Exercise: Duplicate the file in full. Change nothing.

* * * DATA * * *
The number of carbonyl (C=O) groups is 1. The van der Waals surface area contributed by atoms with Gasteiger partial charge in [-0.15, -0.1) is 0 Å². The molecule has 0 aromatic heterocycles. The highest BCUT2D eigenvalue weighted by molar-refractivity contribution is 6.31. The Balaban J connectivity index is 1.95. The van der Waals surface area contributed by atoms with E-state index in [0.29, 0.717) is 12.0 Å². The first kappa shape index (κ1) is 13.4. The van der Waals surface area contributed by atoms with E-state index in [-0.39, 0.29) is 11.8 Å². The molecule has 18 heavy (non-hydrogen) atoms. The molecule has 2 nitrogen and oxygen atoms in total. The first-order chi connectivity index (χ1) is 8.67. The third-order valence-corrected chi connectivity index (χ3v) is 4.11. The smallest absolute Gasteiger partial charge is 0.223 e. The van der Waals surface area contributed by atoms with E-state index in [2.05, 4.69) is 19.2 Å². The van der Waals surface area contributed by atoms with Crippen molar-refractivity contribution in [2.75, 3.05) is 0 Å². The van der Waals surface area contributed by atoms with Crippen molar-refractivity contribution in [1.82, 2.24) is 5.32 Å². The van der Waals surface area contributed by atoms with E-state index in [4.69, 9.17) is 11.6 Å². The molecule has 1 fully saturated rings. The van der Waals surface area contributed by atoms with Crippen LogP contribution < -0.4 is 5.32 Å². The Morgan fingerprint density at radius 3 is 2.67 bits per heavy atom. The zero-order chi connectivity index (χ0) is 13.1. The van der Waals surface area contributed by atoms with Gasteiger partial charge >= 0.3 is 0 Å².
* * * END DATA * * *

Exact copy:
The number of carbonyl (C=O) groups is 1. The van der Waals surface area contributed by atoms with Gasteiger partial charge in [-0.15, -0.1) is 0 Å². The molecule has 0 aromatic heterocycles. The highest BCUT2D eigenvalue weighted by molar-refractivity contribution is 6.31. The Balaban J connectivity index is 1.95. The van der Waals surface area contributed by atoms with E-state index in [0.29, 0.717) is 12.0 Å². The first kappa shape index (κ1) is 13.4. The van der Waals surface area contributed by atoms with E-state index in [-0.39, 0.29) is 11.8 Å². The molecule has 18 heavy (non-hydrogen) atoms. The molecule has 2 nitrogen and oxygen atoms in total. The first-order chi connectivity index (χ1) is 8.67. The third-order valence-corrected chi connectivity index (χ3v) is 4.11. The smallest absolute Gasteiger partial charge is 0.223 e. The van der Waals surface area contributed by atoms with E-state index in [2.05, 4.69) is 19.2 Å². The van der Waals surface area contributed by atoms with Crippen molar-refractivity contribution in [2.75, 3.05) is 0 Å². The van der Waals surface area contributed by atoms with Crippen molar-refractivity contribution in [1.82, 2.24) is 5.32 Å². The van der Waals surface area contributed by atoms with E-state index in [4.69, 9.17) is 11.6 Å². The molecule has 1 fully saturated rings. The van der Waals surface area contributed by atoms with Crippen LogP contribution < -0.4 is 5.32 Å². The Morgan fingerprint density at radius 3 is 2.67 bits per heavy atom. The zero-order chi connectivity index (χ0) is 13.1. The van der Waals surface area contributed by atoms with Gasteiger partial charge >= 0.3 is 0 Å².